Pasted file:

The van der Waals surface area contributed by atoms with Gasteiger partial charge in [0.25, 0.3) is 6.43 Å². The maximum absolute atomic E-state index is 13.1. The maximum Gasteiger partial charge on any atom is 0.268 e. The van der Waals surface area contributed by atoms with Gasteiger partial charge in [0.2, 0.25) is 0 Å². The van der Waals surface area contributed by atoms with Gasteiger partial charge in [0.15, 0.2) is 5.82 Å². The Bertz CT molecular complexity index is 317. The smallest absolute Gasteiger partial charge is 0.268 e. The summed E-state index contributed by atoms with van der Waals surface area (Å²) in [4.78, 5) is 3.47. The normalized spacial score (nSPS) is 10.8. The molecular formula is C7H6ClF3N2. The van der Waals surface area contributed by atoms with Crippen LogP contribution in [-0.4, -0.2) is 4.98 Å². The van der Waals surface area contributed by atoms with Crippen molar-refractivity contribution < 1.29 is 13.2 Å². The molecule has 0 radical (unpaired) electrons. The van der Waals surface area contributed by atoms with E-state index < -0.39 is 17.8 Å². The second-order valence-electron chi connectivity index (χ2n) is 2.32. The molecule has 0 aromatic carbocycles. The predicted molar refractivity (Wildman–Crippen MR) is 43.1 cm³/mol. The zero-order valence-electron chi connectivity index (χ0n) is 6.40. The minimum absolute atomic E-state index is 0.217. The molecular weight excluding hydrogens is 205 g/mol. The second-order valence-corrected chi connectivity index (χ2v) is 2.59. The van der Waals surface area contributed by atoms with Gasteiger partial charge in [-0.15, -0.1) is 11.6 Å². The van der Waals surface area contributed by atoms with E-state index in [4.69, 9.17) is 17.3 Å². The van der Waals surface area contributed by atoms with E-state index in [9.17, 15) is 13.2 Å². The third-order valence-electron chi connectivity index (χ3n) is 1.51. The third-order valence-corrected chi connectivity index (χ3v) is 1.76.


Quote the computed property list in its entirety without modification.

The van der Waals surface area contributed by atoms with Gasteiger partial charge in [0.25, 0.3) is 6.43 Å². The maximum absolute atomic E-state index is 13.1. The maximum Gasteiger partial charge on any atom is 0.268 e. The van der Waals surface area contributed by atoms with Gasteiger partial charge in [0.2, 0.25) is 0 Å². The van der Waals surface area contributed by atoms with Gasteiger partial charge in [0.15, 0.2) is 5.82 Å². The Bertz CT molecular complexity index is 317. The smallest absolute Gasteiger partial charge is 0.268 e. The summed E-state index contributed by atoms with van der Waals surface area (Å²) in [4.78, 5) is 3.47. The normalized spacial score (nSPS) is 10.8. The molecular formula is C7H6ClF3N2. The van der Waals surface area contributed by atoms with Crippen LogP contribution in [-0.4, -0.2) is 4.98 Å². The van der Waals surface area contributed by atoms with Crippen molar-refractivity contribution < 1.29 is 13.2 Å². The molecule has 0 radical (unpaired) electrons. The van der Waals surface area contributed by atoms with E-state index < -0.39 is 17.8 Å². The second-order valence-electron chi connectivity index (χ2n) is 2.32. The molecule has 0 aromatic carbocycles. The predicted molar refractivity (Wildman–Crippen MR) is 43.1 cm³/mol. The zero-order valence-electron chi connectivity index (χ0n) is 6.40. The minimum absolute atomic E-state index is 0.217. The molecular weight excluding hydrogens is 205 g/mol. The second-order valence-corrected chi connectivity index (χ2v) is 2.59. The van der Waals surface area contributed by atoms with Gasteiger partial charge in [-0.15, -0.1) is 11.6 Å². The van der Waals surface area contributed by atoms with E-state index in [4.69, 9.17) is 17.3 Å². The van der Waals surface area contributed by atoms with E-state index in [9.17, 15) is 13.2 Å². The third-order valence-electron chi connectivity index (χ3n) is 1.51. The third-order valence-corrected chi connectivity index (χ3v) is 1.76.